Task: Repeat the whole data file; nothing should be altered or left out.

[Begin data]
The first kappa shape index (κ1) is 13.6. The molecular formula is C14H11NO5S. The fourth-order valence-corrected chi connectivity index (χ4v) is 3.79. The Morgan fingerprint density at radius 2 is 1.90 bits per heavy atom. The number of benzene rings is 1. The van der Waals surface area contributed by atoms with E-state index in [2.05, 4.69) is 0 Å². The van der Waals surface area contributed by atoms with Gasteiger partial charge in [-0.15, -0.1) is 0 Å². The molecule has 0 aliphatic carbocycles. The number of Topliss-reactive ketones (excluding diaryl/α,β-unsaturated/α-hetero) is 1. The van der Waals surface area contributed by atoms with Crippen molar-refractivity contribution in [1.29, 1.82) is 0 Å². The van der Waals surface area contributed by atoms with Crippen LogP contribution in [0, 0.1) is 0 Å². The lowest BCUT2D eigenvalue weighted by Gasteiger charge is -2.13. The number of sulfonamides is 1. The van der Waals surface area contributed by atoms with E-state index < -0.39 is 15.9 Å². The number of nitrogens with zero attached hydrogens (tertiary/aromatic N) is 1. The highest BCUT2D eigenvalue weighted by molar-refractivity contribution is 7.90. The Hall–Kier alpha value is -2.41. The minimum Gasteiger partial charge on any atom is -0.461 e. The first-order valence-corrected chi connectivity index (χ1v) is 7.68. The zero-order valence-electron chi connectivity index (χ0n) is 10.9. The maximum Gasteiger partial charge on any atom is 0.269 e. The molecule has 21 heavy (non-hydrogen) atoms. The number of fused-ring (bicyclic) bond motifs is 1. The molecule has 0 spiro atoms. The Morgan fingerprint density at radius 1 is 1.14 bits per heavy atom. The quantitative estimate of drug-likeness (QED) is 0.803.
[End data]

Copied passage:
The first kappa shape index (κ1) is 13.6. The molecular formula is C14H11NO5S. The fourth-order valence-corrected chi connectivity index (χ4v) is 3.79. The Morgan fingerprint density at radius 2 is 1.90 bits per heavy atom. The number of benzene rings is 1. The van der Waals surface area contributed by atoms with E-state index in [2.05, 4.69) is 0 Å². The van der Waals surface area contributed by atoms with Gasteiger partial charge in [-0.15, -0.1) is 0 Å². The molecule has 0 aliphatic carbocycles. The number of Topliss-reactive ketones (excluding diaryl/α,β-unsaturated/α-hetero) is 1. The van der Waals surface area contributed by atoms with Crippen molar-refractivity contribution in [1.29, 1.82) is 0 Å². The van der Waals surface area contributed by atoms with Crippen LogP contribution in [0, 0.1) is 0 Å². The lowest BCUT2D eigenvalue weighted by Gasteiger charge is -2.13. The number of sulfonamides is 1. The van der Waals surface area contributed by atoms with E-state index < -0.39 is 15.9 Å². The number of nitrogens with zero attached hydrogens (tertiary/aromatic N) is 1. The highest BCUT2D eigenvalue weighted by molar-refractivity contribution is 7.90. The Hall–Kier alpha value is -2.41. The minimum Gasteiger partial charge on any atom is -0.461 e. The first-order valence-corrected chi connectivity index (χ1v) is 7.68. The zero-order valence-electron chi connectivity index (χ0n) is 10.9. The maximum Gasteiger partial charge on any atom is 0.269 e. The molecule has 21 heavy (non-hydrogen) atoms. The number of fused-ring (bicyclic) bond motifs is 1. The molecule has 0 spiro atoms. The Morgan fingerprint density at radius 1 is 1.14 bits per heavy atom. The quantitative estimate of drug-likeness (QED) is 0.803.